Returning Gaeltacht Survivors Struggle To Rejoin Society

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“WE went out there to speak our native language to do what was right for our country… but when we came back, everyone looked at us like we were just a bunch of damn fools”.

That’s a line you hear a lot from the veterans of the Gaeltacht: young men and women who, perhaps through some misguided sense of patriotism or national pride, decided to lay down a summer of their young lives to go out into a strange land and try to survive.

Those who made it back carried with them an intense love for their native tongue, which they felt would garner them the respect and admiration of their fellow countrymen… instead, they got jeers, and insults. Reports of people being spat on as they got off the bus coming home from the Gaeltacht were not uncommon.

After spending five weeks of their summer holidays away from home, many Gaeltacht survivors struggled to rejoin society when they got back to their hometowns. With most summer job vacancies already filled by teenagers who dodged the Gaeltacht draft, highly skilled veterans were forced to remain unemployed until school restarted. Most had to turn to their parents for a few quid, as nobody wanted to hire them.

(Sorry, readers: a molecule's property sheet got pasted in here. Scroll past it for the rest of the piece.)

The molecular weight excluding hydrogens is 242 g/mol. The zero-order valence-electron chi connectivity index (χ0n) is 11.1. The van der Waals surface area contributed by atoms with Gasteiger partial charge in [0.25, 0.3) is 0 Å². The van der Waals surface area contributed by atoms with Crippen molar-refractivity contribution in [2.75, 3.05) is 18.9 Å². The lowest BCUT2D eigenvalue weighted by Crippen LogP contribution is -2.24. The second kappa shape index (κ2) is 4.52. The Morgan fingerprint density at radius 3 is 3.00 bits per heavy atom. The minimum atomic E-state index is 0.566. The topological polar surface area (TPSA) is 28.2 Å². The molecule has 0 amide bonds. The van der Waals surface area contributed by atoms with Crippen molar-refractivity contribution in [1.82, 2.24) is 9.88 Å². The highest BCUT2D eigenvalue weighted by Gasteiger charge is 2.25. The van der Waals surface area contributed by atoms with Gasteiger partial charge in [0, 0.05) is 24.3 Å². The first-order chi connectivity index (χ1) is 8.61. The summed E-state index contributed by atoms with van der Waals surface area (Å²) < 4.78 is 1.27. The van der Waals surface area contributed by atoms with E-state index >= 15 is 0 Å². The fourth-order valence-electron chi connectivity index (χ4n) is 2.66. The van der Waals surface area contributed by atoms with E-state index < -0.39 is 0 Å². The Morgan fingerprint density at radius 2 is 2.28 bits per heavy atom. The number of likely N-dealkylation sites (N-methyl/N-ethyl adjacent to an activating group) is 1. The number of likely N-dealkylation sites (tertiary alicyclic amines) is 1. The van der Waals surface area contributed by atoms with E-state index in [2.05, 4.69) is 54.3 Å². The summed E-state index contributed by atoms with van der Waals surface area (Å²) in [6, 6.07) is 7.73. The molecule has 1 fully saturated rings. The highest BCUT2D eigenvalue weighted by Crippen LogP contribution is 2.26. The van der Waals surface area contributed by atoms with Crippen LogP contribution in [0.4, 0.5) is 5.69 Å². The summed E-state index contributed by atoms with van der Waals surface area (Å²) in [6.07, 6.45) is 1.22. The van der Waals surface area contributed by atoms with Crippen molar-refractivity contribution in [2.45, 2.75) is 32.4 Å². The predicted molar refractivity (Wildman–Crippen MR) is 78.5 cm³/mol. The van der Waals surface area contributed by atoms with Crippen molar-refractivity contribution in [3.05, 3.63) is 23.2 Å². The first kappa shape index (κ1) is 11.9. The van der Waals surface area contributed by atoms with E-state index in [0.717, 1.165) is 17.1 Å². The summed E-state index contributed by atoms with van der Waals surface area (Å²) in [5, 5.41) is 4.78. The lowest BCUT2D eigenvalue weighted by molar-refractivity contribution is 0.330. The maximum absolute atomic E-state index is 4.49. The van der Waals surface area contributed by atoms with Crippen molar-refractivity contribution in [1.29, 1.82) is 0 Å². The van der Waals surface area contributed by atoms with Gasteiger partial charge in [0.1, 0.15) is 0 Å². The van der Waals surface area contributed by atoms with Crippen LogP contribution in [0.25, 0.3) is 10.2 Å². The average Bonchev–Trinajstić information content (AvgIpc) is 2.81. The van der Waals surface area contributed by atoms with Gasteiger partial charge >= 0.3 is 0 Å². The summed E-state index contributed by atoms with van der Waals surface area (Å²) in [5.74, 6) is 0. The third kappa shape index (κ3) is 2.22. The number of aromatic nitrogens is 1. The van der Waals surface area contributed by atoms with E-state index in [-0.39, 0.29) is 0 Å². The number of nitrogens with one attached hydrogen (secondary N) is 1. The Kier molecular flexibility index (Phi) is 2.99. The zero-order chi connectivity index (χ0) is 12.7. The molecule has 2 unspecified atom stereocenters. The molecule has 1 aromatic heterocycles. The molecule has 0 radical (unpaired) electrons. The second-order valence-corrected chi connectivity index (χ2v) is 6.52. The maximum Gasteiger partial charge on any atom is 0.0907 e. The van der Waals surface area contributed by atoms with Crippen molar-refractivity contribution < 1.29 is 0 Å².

“Three weeks ago, I was speaking fluent Irish in Colaiste Lurgan, shifting a different girl every night… now, I sit playing Xbox all day, bored out of my skull,” said one vet.

“Me and my unit recorded a version of A-Team by Ed Sheerin as Gaeilge that got viewed on YouTube over half a million times… I get home, and I can’t even get a job in Burger King”.

The sadness of the Gaeltacht survivors is compounded by their youth: the majority of them made the decision to go to the Gaeltacht because they were young, and didn’t know any better.

In most instances, the average age a teenager will be the first time they’re away from home for a long time, is 18.

In the Gaeltacht, it’s 14.

14.

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